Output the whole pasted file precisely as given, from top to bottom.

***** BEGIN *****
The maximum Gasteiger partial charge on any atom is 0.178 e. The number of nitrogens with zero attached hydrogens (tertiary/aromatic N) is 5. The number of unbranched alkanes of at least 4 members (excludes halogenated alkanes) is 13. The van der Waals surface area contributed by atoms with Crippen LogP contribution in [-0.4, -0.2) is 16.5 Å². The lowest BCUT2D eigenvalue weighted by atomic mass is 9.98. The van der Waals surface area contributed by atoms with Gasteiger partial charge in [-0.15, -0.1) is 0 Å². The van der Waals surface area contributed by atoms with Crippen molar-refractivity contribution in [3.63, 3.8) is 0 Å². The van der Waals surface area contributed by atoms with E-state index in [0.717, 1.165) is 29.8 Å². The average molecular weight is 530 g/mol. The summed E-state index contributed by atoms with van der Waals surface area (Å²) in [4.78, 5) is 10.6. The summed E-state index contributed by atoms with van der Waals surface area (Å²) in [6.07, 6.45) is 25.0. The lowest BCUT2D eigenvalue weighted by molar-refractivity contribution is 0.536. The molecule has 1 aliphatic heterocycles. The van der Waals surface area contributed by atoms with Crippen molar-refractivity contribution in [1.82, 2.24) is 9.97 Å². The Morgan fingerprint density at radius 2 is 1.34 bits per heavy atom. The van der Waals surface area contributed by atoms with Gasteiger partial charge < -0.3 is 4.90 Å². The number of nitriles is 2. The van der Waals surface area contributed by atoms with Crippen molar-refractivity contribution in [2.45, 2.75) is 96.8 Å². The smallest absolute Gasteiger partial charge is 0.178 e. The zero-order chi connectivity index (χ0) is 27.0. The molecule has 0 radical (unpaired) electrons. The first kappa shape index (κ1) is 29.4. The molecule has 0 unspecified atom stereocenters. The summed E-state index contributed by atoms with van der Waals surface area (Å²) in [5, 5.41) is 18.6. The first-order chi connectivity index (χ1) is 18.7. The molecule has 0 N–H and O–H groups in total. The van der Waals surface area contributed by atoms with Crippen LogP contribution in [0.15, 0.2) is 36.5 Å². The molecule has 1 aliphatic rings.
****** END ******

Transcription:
The maximum Gasteiger partial charge on any atom is 0.178 e. The number of nitrogens with zero attached hydrogens (tertiary/aromatic N) is 5. The number of unbranched alkanes of at least 4 members (excludes halogenated alkanes) is 13. The van der Waals surface area contributed by atoms with Crippen LogP contribution in [-0.4, -0.2) is 16.5 Å². The lowest BCUT2D eigenvalue weighted by atomic mass is 9.98. The van der Waals surface area contributed by atoms with Gasteiger partial charge in [-0.15, -0.1) is 0 Å². The van der Waals surface area contributed by atoms with Crippen molar-refractivity contribution in [3.63, 3.8) is 0 Å². The van der Waals surface area contributed by atoms with E-state index in [0.717, 1.165) is 29.8 Å². The average molecular weight is 530 g/mol. The summed E-state index contributed by atoms with van der Waals surface area (Å²) in [4.78, 5) is 10.6. The summed E-state index contributed by atoms with van der Waals surface area (Å²) in [6.07, 6.45) is 25.0. The lowest BCUT2D eigenvalue weighted by molar-refractivity contribution is 0.536. The molecule has 1 aliphatic heterocycles. The van der Waals surface area contributed by atoms with Crippen molar-refractivity contribution in [1.82, 2.24) is 9.97 Å². The Morgan fingerprint density at radius 2 is 1.34 bits per heavy atom. The van der Waals surface area contributed by atoms with Gasteiger partial charge < -0.3 is 4.90 Å². The number of nitriles is 2. The van der Waals surface area contributed by atoms with Crippen molar-refractivity contribution in [2.45, 2.75) is 96.8 Å². The smallest absolute Gasteiger partial charge is 0.178 e. The zero-order chi connectivity index (χ0) is 27.0. The molecule has 0 radical (unpaired) electrons. The first kappa shape index (κ1) is 29.4. The molecule has 0 unspecified atom stereocenters. The summed E-state index contributed by atoms with van der Waals surface area (Å²) in [5, 5.41) is 18.6. The first-order chi connectivity index (χ1) is 18.7. The molecule has 0 N–H and O–H groups in total. The van der Waals surface area contributed by atoms with Crippen LogP contribution in [0.15, 0.2) is 36.5 Å². The molecule has 1 aliphatic rings.